Wednesday, December 10, 2014

This Was Not Supposed to Happen

Welp. Two months after the World's Most Complicated Hysterectomy (except for the ones that were more complicated than mine) and here's what I know:

Menopause is not for wimps.

This show makes so much more sense now.

It's also not for me. I don't enjoy it. At all.

I thought, arrogantly, with all my surgical experience that I could bounce back from this surgery just like all the others. After all, this was supposed to be a quick, 45 minute laparoscopic procedure, a couple of hours in recovery, and home by dark. Except the 45 minute laparascopic procedure turned into a four hour abdominal surgery with two nights in the hospital. But still... I've had worse. I thought I could bounce back.

Oh. Oh, how wrong I was.

You see, unlike the simple but excruciating dead gall bladder or the whimsical breast reduction, the hysterectomy brought side effects. I was unceremoniously dumped into full menopause at the age of 37. I thought, arrogantly, that the thyroid cancer had prepared me for the effects of menopause. Hormonal imbalances, temperature swings, crazy moods-been there done that, right? I refused hormone replacement treatment because I thought I could handle it. Also because I don't need the increased cancer risk and because I already take enough pills every day.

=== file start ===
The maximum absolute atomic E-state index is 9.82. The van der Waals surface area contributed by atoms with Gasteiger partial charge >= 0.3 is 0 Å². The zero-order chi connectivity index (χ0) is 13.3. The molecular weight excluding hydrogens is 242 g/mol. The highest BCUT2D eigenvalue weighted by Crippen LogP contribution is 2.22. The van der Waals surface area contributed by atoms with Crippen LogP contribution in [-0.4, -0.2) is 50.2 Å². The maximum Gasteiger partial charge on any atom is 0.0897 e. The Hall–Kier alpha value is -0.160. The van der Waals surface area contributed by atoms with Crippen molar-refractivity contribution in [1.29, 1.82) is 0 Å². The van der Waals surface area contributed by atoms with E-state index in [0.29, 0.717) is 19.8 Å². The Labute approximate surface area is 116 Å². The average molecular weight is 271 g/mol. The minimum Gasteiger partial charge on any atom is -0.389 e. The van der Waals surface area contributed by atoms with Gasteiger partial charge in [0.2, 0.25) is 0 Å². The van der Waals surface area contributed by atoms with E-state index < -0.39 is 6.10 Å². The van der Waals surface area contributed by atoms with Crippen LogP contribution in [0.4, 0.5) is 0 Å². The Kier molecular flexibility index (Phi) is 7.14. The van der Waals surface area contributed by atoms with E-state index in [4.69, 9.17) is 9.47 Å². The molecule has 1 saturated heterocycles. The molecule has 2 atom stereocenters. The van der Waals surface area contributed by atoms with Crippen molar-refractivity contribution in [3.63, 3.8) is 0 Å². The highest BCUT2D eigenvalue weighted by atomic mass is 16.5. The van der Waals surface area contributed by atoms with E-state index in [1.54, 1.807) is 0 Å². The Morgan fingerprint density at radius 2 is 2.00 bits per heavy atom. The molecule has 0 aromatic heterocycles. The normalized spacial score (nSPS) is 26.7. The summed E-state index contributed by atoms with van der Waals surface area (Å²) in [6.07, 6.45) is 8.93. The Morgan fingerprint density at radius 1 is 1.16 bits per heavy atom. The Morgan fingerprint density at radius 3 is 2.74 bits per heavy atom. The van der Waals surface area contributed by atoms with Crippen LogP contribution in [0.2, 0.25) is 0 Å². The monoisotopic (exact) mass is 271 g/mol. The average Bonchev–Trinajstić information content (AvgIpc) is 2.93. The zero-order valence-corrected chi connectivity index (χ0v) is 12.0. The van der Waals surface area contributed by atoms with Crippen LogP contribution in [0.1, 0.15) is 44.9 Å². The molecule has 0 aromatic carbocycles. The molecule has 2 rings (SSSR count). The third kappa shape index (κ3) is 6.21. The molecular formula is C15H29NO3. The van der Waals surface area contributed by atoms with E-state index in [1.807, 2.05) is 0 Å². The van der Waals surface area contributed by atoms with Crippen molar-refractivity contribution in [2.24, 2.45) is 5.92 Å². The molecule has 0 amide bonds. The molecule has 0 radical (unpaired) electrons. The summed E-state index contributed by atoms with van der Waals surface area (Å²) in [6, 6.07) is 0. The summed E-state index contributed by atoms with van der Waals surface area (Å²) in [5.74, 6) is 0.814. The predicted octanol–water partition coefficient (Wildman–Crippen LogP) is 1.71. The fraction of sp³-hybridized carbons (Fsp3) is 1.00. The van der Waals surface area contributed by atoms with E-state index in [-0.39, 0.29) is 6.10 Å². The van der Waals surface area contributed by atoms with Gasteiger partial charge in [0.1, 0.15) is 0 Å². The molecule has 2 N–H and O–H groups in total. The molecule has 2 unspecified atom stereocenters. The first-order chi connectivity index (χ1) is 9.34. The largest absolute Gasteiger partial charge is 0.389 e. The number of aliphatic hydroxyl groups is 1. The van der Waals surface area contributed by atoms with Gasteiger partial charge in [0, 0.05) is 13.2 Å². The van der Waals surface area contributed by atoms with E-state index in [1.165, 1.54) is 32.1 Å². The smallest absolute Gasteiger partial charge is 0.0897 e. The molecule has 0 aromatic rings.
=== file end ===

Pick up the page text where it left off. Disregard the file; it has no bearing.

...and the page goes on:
Oh. Oh, how wrong I was.

I don't know what menopause is like for others. I only know what it is like for me. I don't care for it.

Some of it is interesting. In a way, menopause is like a fast, backwards pregnancy. It started with the post-partum depression, then went into nesting. Then mood swings and food cravings. I'm expecting the morning sickness any day now.

A very Benjamin Button pregnancy.
But that's not the bad part. Actually, there are two bad parts.

Hot flashes. No matter what the sitcoms have told you, hot flashes aren't funny. They're hot and uncomfortable and unpredictable. I'm not a fan.

Worse than the hot flashes, though, is the hormonal imbalance. That post-partum-like depression? It didn't stop when I started nesting. It just got worse and worse. As my estrogen plummeted, it seems the menopause had a nasty interaction with the thyroid stuff and I got depressed. Not sad. Depressed. It was very dramatic and tearful and miserable and I look back at it with embarrassment.

I can't describe the experience of clinical depression better than Ali Brosh did, so I won't try. I'll just say, it was bad. I had a very involved doctor and a good support system in place. Not sure what would have happened if I didn't. As of now, I'm ok. Yes, I've still got the support system in place, and yes, I'm still being monitored by the doctor. It's going to be fine, I think. I haven't cried in days now.

I'm on a lot of hormones now. I mean... a lot. My doctor started me on a dose... then doubled it... then doubled it again. Being on quadruple estrogen is weird. I'm suddenly enamored with all things pink and I can't believe how much flannel I wore while I was depressed. Hello Kitty is suddenly adorable (in a non-ironic way) and I really want to get a pedicure. And babies. I want to squeeze or steal all the babies that come into the bakery. Also, that crepe-y skin that was developing on my neck is getting firm again. And my nails and hair are stronger. It's all very strange. But better.

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